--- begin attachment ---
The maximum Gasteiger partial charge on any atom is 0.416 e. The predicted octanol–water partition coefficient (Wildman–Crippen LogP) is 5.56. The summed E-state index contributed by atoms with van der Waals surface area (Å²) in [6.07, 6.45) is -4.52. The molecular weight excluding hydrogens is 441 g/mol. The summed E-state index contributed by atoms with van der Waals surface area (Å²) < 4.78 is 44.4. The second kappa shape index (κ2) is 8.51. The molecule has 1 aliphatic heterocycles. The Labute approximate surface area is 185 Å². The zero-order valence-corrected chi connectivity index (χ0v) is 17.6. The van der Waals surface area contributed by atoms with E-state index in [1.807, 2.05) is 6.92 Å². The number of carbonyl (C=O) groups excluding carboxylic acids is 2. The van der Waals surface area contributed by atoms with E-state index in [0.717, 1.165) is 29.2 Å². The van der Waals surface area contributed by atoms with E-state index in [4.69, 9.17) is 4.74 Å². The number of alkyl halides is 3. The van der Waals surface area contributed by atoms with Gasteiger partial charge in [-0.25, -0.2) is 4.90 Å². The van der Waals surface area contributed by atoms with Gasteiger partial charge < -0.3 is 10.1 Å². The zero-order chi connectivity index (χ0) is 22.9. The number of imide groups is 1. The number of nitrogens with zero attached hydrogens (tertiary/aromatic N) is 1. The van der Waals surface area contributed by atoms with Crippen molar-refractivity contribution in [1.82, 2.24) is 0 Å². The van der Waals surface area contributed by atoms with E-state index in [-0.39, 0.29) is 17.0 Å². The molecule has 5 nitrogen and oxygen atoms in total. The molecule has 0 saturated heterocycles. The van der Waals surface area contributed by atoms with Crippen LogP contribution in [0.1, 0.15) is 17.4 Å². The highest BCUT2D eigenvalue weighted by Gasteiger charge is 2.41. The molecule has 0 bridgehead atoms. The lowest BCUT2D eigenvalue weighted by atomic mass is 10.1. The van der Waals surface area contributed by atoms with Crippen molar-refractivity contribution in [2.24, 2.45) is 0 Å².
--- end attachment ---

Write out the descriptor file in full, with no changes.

The maximum Gasteiger partial charge on any atom is 0.416 e. The predicted octanol–water partition coefficient (Wildman–Crippen LogP) is 5.56. The summed E-state index contributed by atoms with van der Waals surface area (Å²) in [6.07, 6.45) is -4.52. The molecular weight excluding hydrogens is 441 g/mol. The summed E-state index contributed by atoms with van der Waals surface area (Å²) < 4.78 is 44.4. The second kappa shape index (κ2) is 8.51. The molecule has 1 aliphatic heterocycles. The Labute approximate surface area is 185 Å². The zero-order valence-corrected chi connectivity index (χ0v) is 17.6. The van der Waals surface area contributed by atoms with E-state index in [1.807, 2.05) is 6.92 Å². The number of carbonyl (C=O) groups excluding carboxylic acids is 2. The van der Waals surface area contributed by atoms with E-state index in [0.717, 1.165) is 29.2 Å². The van der Waals surface area contributed by atoms with E-state index in [4.69, 9.17) is 4.74 Å². The number of alkyl halides is 3. The van der Waals surface area contributed by atoms with Gasteiger partial charge in [-0.25, -0.2) is 4.90 Å². The van der Waals surface area contributed by atoms with Gasteiger partial charge < -0.3 is 10.1 Å². The zero-order chi connectivity index (χ0) is 22.9. The number of imide groups is 1. The number of nitrogens with zero attached hydrogens (tertiary/aromatic N) is 1. The van der Waals surface area contributed by atoms with Crippen molar-refractivity contribution in [1.82, 2.24) is 0 Å². The van der Waals surface area contributed by atoms with E-state index in [-0.39, 0.29) is 17.0 Å². The molecule has 5 nitrogen and oxygen atoms in total. The molecule has 0 saturated heterocycles. The van der Waals surface area contributed by atoms with Crippen LogP contribution in [0.1, 0.15) is 17.4 Å². The highest BCUT2D eigenvalue weighted by Gasteiger charge is 2.41. The molecule has 0 bridgehead atoms. The lowest BCUT2D eigenvalue weighted by atomic mass is 10.1. The van der Waals surface area contributed by atoms with Crippen molar-refractivity contribution in [2.24, 2.45) is 0 Å².